Criminal Law and The Sixth Amendment

The Sixth Amendment of the United States Constitution is part of the Bill of Rights and outlines the rights that citizens of the United States have in relation to criminal prosecutions in federal courts. The Bill of Rights is the first ten amendments to the United States Constitution. The protections of the Sixth Amendment to the Constitution are applied by the Fourteenth Amendment, which details each citizen’s right to due process. Due process is a principle that the government must respect all of the legal rights of a citizen as defined by the law of the land. The Fifth and Fourteenth Amendments of the United States Constitution claim that:

  • No person shall be deprived of life, liberty, or property, without due process of law
  • Nor shall any State deprive any person of life, liberty, or property, without due process of law

Stictly quoted, the Sixth Amendment to the Constitution of the United States reads like this:

In all criminal prosecutions, the accused shall enjoy the right to a speedy and public trial, by an impartial jury of the State and district where in the crime shall have been committed, which district shall have been previously ascertained by law, and to be informed of the nature and cause of the accusation; to be confronted with the witnesses against him; to have compulsory process for obtaining witnesses in his favor, and to have the Assistance of Counsel for his defense.

What exactly are my rights under the Sixth Amendment to the Constitution of the United States?

The rights protected by the Sixth Amendment of the Constitution of the United States are:

  • A speedy trial: If a defendant feels as if their trial has not been speedy then four criteria have to be met. Those four criteria are the length of the delay, the reason for the delay, the time and manner in which the defendant has asserted his/her right, and the degree of prejudice to the defendant which the delay has caused.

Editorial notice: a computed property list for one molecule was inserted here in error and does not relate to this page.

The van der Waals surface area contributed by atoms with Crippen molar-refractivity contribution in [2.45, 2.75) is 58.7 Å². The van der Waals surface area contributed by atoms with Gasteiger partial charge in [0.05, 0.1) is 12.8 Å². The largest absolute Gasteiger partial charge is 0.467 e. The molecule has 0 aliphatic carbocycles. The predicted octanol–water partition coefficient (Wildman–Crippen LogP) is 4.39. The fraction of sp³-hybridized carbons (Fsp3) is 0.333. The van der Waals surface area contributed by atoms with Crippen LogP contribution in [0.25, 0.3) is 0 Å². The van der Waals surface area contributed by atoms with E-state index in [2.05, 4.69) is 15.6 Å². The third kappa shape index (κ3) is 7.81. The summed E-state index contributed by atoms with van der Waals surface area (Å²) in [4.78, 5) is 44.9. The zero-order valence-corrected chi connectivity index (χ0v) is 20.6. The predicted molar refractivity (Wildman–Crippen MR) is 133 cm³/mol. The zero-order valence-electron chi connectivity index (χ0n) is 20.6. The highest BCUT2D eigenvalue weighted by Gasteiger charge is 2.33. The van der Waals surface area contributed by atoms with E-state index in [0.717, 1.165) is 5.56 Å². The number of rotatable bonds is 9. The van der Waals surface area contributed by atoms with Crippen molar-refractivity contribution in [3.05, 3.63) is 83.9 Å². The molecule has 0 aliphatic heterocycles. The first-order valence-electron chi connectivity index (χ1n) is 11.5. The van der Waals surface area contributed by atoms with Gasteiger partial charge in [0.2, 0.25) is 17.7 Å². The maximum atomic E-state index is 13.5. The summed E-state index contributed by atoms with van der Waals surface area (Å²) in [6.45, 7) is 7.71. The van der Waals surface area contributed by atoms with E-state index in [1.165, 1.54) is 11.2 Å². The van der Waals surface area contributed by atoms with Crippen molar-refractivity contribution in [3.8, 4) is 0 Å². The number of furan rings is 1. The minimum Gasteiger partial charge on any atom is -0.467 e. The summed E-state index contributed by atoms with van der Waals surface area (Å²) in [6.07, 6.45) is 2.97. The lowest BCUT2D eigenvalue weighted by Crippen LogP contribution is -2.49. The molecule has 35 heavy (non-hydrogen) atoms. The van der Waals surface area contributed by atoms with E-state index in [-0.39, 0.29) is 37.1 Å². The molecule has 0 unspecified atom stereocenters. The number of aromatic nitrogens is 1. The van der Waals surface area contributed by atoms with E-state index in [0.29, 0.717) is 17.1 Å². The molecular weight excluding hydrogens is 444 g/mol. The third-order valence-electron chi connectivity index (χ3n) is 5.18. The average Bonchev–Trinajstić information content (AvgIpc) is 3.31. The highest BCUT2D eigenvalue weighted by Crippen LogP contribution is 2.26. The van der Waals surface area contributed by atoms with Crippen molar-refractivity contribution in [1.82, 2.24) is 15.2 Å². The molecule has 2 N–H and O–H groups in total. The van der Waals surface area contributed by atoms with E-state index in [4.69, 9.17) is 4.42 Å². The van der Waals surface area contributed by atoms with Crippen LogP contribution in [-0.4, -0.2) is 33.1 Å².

• A public trial: All defendants have the right to a public trial but some can be closed to the public if the government feels that having the trial open to the public will hinder the case.
  • Jury: Defendants have the right to a jury depending on the nature of the offense that has been committed. Most cases that involve petty offenses and do not require more than six months in court as a penalty usually do not require a jury.
  • Notice of Accusation: Defendants have the right to notice of accusation. Notice of accusation is to be informed of nature and cause of the accusation being brought against him or her.
  • Confrontation: Confrontation is the ability of the defense to confront, or cross-examine, all witnesses involved in the case.
  • Counsel: Counsel is the right of a defendant to choose an attorney or attorneys to represent them or they have the option of representing themselves in a court of law.
  • Self-Representation: Defendants in court cases have the right to represent themselves in a court of law. The state cannot interfere with any defendant that wishes to represent themselves. The state can only interfere when they feel that the defendant is not fully competent to adequately proceed without proper legal counsel. Although this right has been granted, it is always recommended that professional counsel be consulted.

Rights protected by the Sixth Amendment of the United States are only available to legal residents of the United States and legal visitors of the United States. If someone is arrested that is not a citizen of the United States then the defendant is legally allowed to contact the consulate of their country before a questioning period begins.

 

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